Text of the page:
Best Foods for Your Teeth
By Jill Feilmeier on August 20, 2013 in Kid's Health
The foods that your children eat have a direct impact on their overall health and more surprisingly, the health of their teeth and gums.
If your children are in the habit of eating junk food daily, it's not very fair to expect them to have healthy teeth. Remember, tooth decay is the single most common chronic childhood disease in the US, and researchers have traced it to the increased consumption of junk foods, sugary snacks, carbonated drinks, and sodas among children.
But, the good news is that tooth decay is nearly 100% preventable. All you have to do is get your children to eat good foods and follow a strict dental care routine. So, what are the best foods for your child's teeth? Here are a few:
• Encourage your children to eat a lot of fruits and vegetables, especially those with high water content, such as apples, pears, melons, celery, and cucumbers. These minimize the effects of the sugars in them and trigger the flow of saliva that helps to wash away food particles.
• Milk, nuts, and lean meats such as chicken strengthen the tooth enamel, thanks to the calcium and phosphorous present in them. Don't forget about spinach and yogurt are great sources of calcium.
• Give your children cheese, especially cheddar, which triggers the flow of saliva and helps wash food particles away from teeth.
• The best beverage choice for your children is water (especially fluoridated water). Avoid fizzy juices and sodas at all costs.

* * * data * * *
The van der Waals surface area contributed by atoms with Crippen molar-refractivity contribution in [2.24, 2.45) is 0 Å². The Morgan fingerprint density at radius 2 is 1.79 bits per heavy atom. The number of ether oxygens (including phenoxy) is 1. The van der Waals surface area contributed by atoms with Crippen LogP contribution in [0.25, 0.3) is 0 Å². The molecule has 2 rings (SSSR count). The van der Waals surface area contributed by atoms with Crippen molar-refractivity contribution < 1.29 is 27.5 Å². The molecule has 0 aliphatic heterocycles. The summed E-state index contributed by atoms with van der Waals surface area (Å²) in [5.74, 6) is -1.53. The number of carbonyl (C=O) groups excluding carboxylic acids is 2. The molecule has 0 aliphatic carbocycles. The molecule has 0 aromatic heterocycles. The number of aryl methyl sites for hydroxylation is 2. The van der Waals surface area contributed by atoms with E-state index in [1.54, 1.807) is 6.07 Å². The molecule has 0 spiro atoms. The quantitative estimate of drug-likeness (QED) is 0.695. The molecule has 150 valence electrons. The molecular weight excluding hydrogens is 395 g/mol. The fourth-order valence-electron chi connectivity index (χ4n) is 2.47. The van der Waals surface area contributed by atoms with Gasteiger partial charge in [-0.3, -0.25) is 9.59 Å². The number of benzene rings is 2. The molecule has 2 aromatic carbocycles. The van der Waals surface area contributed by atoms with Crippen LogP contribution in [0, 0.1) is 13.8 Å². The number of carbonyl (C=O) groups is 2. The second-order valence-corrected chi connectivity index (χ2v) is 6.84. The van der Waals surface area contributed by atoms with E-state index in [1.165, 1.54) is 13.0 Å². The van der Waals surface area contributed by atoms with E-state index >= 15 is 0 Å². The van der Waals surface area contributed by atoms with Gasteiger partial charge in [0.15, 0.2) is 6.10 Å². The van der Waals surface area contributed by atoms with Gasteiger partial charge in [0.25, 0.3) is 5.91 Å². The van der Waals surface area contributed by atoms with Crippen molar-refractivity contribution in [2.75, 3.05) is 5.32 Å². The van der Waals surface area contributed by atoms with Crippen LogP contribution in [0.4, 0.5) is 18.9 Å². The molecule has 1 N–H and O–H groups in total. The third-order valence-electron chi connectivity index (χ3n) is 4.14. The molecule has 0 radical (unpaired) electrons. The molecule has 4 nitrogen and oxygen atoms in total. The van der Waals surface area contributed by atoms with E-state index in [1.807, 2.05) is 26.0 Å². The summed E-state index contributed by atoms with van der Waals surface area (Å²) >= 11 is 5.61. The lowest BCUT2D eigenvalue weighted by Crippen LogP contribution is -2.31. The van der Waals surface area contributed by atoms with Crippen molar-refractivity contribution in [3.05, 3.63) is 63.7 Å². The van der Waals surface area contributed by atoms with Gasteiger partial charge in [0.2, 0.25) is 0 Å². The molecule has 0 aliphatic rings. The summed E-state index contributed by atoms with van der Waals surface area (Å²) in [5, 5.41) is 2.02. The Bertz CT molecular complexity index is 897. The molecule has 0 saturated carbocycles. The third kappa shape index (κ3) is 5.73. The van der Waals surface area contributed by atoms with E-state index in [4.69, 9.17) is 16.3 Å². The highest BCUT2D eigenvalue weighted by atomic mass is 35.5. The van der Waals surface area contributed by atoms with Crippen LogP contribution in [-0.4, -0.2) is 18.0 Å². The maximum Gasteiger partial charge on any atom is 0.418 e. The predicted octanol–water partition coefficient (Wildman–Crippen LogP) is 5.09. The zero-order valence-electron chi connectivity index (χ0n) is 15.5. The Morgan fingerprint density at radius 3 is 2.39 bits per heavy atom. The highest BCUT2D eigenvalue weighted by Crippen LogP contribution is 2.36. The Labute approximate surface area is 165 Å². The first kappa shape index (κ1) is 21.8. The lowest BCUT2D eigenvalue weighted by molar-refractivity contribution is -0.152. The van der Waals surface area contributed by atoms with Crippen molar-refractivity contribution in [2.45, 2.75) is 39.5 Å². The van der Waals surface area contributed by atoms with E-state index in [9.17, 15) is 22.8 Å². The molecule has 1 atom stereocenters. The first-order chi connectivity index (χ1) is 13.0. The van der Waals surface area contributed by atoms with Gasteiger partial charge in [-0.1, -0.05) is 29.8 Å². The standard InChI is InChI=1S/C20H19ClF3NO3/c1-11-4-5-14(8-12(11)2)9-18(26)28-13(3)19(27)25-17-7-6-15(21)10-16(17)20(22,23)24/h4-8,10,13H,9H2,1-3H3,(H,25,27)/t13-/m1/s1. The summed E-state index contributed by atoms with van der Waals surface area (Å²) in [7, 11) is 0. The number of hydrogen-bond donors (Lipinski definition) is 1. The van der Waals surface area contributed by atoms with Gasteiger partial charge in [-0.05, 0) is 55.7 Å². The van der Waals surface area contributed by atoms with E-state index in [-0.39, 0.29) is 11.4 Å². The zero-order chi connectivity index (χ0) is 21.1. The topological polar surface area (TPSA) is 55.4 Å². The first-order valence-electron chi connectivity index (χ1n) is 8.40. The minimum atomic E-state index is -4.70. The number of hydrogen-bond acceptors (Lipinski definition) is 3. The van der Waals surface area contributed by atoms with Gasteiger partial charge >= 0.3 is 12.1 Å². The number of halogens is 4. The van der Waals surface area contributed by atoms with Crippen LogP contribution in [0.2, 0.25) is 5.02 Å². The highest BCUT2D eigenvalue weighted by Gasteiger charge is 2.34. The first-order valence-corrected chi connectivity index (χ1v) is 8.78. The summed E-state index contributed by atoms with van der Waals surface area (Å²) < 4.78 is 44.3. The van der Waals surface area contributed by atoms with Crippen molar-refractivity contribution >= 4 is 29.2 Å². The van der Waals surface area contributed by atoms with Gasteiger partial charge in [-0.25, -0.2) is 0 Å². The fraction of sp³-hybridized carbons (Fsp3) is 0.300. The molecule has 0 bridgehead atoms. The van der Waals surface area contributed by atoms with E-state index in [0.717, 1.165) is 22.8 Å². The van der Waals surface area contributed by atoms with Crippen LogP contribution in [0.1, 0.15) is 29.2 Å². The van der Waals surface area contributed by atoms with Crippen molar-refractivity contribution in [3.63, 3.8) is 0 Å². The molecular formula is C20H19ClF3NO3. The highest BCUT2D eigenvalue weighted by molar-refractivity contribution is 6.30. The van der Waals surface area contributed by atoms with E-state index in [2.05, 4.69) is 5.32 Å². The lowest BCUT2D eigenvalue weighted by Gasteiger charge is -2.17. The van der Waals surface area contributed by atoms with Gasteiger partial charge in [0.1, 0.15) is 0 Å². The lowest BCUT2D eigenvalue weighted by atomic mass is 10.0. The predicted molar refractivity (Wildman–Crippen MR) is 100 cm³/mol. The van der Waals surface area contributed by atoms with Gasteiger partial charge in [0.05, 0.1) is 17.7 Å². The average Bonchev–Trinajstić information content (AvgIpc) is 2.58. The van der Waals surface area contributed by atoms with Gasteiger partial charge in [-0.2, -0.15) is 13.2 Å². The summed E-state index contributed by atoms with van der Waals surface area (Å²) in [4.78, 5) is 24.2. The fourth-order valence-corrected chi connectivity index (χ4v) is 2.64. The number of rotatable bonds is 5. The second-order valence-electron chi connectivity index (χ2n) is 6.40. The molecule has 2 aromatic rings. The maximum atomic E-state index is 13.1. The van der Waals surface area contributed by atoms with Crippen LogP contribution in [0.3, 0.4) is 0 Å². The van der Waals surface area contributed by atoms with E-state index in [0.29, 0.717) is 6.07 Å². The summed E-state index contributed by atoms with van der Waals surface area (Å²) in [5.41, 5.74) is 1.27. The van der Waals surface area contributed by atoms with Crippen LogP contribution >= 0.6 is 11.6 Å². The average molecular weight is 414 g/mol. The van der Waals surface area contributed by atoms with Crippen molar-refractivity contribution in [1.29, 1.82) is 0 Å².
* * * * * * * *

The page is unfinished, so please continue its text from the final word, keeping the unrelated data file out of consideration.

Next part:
• If you have to buy junk food, buy sugar-free or unsweetened foods.
Since your children are starting school, it is important to remind them to keep up their healthy eating habits at school too. Here are a few tips for healthy lunches for your kids:
• Think food groups. Your child's lunch box should contain items from three food groups—the whole grain group, the dairy group, and the fruit and vegetables group.
• Don't forget protein! Growing children need protein. In fact, balancing protein and complex carbohydrates is important for brain function. You can try peanut butter on wholegrain bread or lean turkey and cheese on bread.
• Fruits and vegetables are a must. Let your innovative thinking run wild here. Most children don't choose fruits and vegetables as their favorite food group, especially when they have been packed in a closed container for a few hours. Try some good-to-look-at veggies like star shaped cucumbers, and hamburgers stuffed with veggies. A great lunchtime snack is a pack of baby carrots with a yogurt-based dip.
What's in your kid's lunchbox this week?